Our first seminar set us the task of scrutinising a variety of approaches to art college education. In some ways it seems a very recursive subject matter to be tackling on our first meeting.
We explored John Baldessari’s rather alienating teaching approach of sending his students instructions to write ‘I will not make any more boring art’ all over the walls of the gallery. Actually, this was Baldessari’s response to a [possibly] stagnating painting convention which he found particularly alienating. Interesting that he destroyed all his paintings and resorted to text instead.
The problem is: if every moment is a pivotal opportunity to reform completely, how do you avoid the fear of the next approaching artwork?
We also explored Paul Theck’s teaching notes- a lengthy list of questions that he recommends each student asks him/herself in order to contextualise the work being produced. These range from ‘Do you use deodorant?’ to ‘how many sheets of toilet paper do you use in a day?’ or such-like. Interesting. Yes, I believe it is important to be aware of the contexts which have a baring on your perspective, especially if you are going to make use of yourself as a channeling tool or create work from a personal point of view.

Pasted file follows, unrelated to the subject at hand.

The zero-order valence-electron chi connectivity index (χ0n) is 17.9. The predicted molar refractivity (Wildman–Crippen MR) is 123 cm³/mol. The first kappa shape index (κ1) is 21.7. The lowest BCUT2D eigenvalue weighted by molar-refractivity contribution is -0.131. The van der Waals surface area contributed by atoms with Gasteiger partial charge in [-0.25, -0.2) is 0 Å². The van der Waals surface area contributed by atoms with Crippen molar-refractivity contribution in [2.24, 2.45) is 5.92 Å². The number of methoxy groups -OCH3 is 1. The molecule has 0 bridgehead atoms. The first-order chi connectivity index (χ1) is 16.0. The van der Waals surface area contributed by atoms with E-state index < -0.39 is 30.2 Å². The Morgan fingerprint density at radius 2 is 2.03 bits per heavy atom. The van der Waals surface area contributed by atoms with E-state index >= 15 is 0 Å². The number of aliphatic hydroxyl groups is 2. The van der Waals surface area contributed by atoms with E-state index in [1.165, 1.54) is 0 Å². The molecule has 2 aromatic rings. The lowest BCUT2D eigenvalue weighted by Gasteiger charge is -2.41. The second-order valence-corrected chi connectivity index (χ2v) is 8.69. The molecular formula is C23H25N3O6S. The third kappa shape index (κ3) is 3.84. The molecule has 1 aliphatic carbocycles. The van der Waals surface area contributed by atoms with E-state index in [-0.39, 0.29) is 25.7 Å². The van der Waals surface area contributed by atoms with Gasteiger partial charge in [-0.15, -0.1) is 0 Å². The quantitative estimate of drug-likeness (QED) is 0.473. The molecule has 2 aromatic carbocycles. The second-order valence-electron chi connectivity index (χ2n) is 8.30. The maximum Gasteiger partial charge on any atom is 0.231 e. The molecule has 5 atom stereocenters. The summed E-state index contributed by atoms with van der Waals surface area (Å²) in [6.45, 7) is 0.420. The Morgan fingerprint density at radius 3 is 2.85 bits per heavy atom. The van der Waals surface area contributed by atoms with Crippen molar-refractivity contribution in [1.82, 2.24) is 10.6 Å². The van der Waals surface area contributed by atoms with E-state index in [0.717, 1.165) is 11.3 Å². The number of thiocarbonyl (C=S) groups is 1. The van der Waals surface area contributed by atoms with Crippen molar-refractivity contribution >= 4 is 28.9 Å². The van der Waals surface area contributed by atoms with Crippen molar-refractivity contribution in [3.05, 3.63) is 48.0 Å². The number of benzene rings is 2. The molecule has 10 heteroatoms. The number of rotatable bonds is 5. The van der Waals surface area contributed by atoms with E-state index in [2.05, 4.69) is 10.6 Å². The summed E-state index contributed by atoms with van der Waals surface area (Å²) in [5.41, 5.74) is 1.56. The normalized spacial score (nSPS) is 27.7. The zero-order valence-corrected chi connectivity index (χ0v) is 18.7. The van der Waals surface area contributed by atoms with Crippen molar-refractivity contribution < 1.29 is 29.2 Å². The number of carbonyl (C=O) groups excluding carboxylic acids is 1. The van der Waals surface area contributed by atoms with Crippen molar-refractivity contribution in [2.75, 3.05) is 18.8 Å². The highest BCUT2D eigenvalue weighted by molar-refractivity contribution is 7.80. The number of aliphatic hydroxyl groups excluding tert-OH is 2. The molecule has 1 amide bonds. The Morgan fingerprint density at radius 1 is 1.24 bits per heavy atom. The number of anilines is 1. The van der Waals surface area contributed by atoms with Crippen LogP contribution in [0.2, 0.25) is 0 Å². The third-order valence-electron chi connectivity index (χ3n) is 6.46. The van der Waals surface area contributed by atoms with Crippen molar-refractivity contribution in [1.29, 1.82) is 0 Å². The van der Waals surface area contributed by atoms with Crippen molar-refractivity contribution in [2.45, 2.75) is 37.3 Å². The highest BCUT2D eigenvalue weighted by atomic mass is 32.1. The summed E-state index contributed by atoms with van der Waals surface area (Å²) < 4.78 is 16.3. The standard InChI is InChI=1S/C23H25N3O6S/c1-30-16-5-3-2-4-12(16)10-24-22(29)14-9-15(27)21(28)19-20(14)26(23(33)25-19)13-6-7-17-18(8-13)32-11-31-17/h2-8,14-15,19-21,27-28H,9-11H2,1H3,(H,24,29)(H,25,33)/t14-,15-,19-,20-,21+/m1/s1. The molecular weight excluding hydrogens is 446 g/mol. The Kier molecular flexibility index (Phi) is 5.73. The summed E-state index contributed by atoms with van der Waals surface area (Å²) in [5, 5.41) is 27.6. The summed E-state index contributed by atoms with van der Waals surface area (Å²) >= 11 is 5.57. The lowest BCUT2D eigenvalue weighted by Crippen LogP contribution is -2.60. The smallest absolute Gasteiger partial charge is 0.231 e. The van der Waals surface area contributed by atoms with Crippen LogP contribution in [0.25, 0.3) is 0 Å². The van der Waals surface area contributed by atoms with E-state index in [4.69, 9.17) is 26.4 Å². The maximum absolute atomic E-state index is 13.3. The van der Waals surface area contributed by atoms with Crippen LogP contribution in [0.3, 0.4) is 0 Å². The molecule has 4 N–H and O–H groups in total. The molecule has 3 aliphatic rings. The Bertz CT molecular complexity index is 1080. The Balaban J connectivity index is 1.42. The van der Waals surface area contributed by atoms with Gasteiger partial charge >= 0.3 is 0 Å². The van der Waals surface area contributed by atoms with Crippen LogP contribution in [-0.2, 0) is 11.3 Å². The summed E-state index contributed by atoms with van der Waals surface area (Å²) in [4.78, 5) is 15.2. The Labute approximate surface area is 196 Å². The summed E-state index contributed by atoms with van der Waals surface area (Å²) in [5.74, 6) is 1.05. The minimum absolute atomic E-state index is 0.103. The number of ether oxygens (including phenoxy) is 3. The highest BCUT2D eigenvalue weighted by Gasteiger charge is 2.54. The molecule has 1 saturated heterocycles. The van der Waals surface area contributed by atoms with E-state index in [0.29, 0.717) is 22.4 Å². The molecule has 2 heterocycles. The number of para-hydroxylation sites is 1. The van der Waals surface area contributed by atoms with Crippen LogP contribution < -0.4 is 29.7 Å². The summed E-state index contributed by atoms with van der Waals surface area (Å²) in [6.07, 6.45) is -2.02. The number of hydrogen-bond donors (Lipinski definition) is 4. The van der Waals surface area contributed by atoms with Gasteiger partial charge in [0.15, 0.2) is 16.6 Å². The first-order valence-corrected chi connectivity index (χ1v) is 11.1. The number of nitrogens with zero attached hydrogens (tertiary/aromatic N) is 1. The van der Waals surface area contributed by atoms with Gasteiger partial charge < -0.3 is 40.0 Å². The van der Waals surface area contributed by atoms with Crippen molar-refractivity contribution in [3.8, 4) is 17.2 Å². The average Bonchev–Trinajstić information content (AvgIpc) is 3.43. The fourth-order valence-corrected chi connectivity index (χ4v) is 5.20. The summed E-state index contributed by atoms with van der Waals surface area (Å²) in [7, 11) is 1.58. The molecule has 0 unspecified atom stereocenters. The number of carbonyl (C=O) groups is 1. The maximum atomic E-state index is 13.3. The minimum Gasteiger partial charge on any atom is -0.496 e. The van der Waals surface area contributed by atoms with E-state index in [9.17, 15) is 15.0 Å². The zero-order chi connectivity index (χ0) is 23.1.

This exercise probably helps to develop empathy too. Another skill that can often be important when working as an artist. However, at the end of his text he goes on to say:
‘Remember, I’m going to mark you, it’s my great pleasure to reward real effort, it’s my great pleasure to punish stupidity, laziness and insincerity.’
This really gives the whole text a dated feel. It renders the rest of the text less useful. Rooting out weakness and punishing stupidity seems to be a bit of an odd idea in general these days.
The need to punish art students seemed to rear its head more than once throughout the discussion. It seems that this was fairly normal practice at one time in art schools. Perhaps the tutors felt alienated by the education they received and therefore continued the cycle of punishment.